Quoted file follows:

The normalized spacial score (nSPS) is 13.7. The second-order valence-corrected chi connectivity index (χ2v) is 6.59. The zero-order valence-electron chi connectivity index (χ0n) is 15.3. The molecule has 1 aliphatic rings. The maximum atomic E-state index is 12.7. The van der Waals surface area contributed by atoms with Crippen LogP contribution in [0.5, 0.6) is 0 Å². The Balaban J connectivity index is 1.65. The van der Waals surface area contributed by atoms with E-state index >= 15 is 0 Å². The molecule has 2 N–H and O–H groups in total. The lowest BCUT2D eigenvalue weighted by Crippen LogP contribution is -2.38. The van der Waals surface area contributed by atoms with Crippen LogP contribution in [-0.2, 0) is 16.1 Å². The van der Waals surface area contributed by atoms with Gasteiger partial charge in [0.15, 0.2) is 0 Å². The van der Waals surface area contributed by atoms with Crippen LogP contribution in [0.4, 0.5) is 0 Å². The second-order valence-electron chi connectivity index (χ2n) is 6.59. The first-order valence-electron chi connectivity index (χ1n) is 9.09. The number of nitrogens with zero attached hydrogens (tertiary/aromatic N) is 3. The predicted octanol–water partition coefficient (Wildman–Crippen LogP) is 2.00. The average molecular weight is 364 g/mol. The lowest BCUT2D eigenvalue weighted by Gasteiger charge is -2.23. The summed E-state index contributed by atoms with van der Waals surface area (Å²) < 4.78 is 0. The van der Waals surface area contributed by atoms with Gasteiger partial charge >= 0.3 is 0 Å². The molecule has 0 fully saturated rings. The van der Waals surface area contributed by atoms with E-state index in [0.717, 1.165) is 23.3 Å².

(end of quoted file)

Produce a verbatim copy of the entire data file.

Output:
The normalized spacial score (nSPS) is 13.7. The second-order valence-corrected chi connectivity index (χ2v) is 6.59. The zero-order valence-electron chi connectivity index (χ0n) is 15.3. The molecule has 1 aliphatic rings. The maximum atomic E-state index is 12.7. The van der Waals surface area contributed by atoms with Crippen LogP contribution in [0.5, 0.6) is 0 Å². The Balaban J connectivity index is 1.65. The van der Waals surface area contributed by atoms with E-state index >= 15 is 0 Å². The molecule has 2 N–H and O–H groups in total. The lowest BCUT2D eigenvalue weighted by Crippen LogP contribution is -2.38. The van der Waals surface area contributed by atoms with Crippen LogP contribution in [-0.2, 0) is 16.1 Å². The van der Waals surface area contributed by atoms with Gasteiger partial charge in [0.15, 0.2) is 0 Å². The van der Waals surface area contributed by atoms with Crippen LogP contribution in [0.4, 0.5) is 0 Å². The second-order valence-electron chi connectivity index (χ2n) is 6.59. The first-order valence-electron chi connectivity index (χ1n) is 9.09. The number of nitrogens with zero attached hydrogens (tertiary/aromatic N) is 3. The predicted octanol–water partition coefficient (Wildman–Crippen LogP) is 2.00. The average molecular weight is 364 g/mol. The lowest BCUT2D eigenvalue weighted by Gasteiger charge is -2.23. The summed E-state index contributed by atoms with van der Waals surface area (Å²) < 4.78 is 0. The van der Waals surface area contributed by atoms with Gasteiger partial charge >= 0.3 is 0 Å². The molecule has 0 fully saturated rings. The van der Waals surface area contributed by atoms with E-state index in [0.717, 1.165) is 23.3 Å².